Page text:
The Democratic National Committee (DNC) on Saturday called for GOP lawmakers to delay the hearings, suggesting that the reason for the rapid succession of hearings is a strategy to hide potential ethics violations.
“It is unprecedented and deeply worrisome to hold confirmation hearings on President-elect Donald Trump's nominees before basic ethics reviews are completed,” DNC spokeswoman Adrienne Watson said in a statement.
“These rushed hearings must be delayed until the ethics reviews are finished, and if Trump and the GOP-led Senate fail to do so, the only reasonable conclusion to be drawn is that they are concerned about what will be exposed.”
Warren also took to Twitter to accuse Senate Republicans of trying to "run out the clock" on ethics paperwork, joining the call to hold off on hearings.
This is ridiculous. @realDonaldTrump’s noms can’t drag their feet on ethics paperwork while their Senate friends try to run out the clock.— Elizabeth Warren (@SenWarren) January 7, 2017
Cabinet officials must put our country's interests before their own. No conf hearings should be held until we’re certain that’s the case.— Elizabeth Warren (@SenWarren) January 7, 2017
Under the 1978 Ethics in Government Act, presidential appointees requiring Senate confirmation must file financial and employment disclosures with the OGE, a process that Shaub said “is measured in weeks, not days.”
“This normally intensive process has been complicated by both the Senate hearing schedule and the announcement of nominees prior to consulting OGE for an evaluation of any ethics issues,” Shaub said in the letter. “In the past, the ethics work was fully completed prior to the announcement of nominees in the overwhelming majority of cases.”
Nominees under Senate consideration are required to file employment and financial disclosures under the 1978 Ethics in Government Act, a process that Shaub said takes “weeks, not months.”
Four appointees have not yet filed disclosures with OGE, according to a Democratic Senate aide: Housing and Urban Development Secretary-designate Ben Carson, Education secretary pick Betsy DeVos, Homeland Security nominee Michael Kelly and Commerce secretary pick Wilbur Ross.
Kelly is scheduled to go before the Senate Homeland Security and Governmental Affairs Committee on Tuesday, while DeVos is slated to have her confirmation hearing Wednesday and hearings for Carson and Ross are expected to occur Thursday.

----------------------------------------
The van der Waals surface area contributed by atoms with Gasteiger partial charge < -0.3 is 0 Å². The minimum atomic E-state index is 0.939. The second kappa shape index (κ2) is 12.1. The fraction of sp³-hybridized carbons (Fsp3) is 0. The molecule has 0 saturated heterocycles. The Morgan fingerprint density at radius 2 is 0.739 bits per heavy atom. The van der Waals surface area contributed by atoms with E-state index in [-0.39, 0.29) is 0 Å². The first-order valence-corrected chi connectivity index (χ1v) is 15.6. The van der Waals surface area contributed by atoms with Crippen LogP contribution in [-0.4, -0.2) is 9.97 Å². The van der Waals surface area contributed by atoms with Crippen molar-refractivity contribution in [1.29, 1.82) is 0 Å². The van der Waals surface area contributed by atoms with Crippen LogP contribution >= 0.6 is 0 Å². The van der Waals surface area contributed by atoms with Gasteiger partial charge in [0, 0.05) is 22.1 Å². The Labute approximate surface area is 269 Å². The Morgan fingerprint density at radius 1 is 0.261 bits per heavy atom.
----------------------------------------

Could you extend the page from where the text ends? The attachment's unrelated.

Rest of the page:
Senate Democrats have also indicated that they would seek to delay DeVos’ confirmation amid concerns of the billionaire’s financial entanglements. And while DeVos submitted her disclosures to the OGE last month, she is still in the process of completing the screening process, Politico reported Friday.
"We have received all of the HELP committee paperwork that is required to have a hearing on Mrs. DeVos. Our committee precedent is that we require the OGE paperwork to be submitted before the committee holds a vote on the nominee, not before the committee holds a hearing on the nominee," a GOP Senate aide told The Hill.
The upcoming whirlwind of hearings isn’t the first time the Senate has pushed for such quick confirmations. In 2009, the Democratically controlled Senate confirmed seven of President Obama’s Cabinet picks in a single day. But a planned vote on Hillary ClintonHillary Rodham ClintonFive big Trump narratives to watch NBC: Russia setting up dossier on Trump Chelsea Clinton attends Muslim solidarity rally in NYC MORE’s nomination for secretary of State was put on hold after Sen. John CornynJohn CornynAngst in GOP over Trump's trade agenda Republicans play clean up on Trump's foreign policy Comey meets Intel senators amid uproar over Trump-Russia ties MORE (R-Texas) called for more financial information on the Clinton Foundation.
Updated: 5:40 p.m.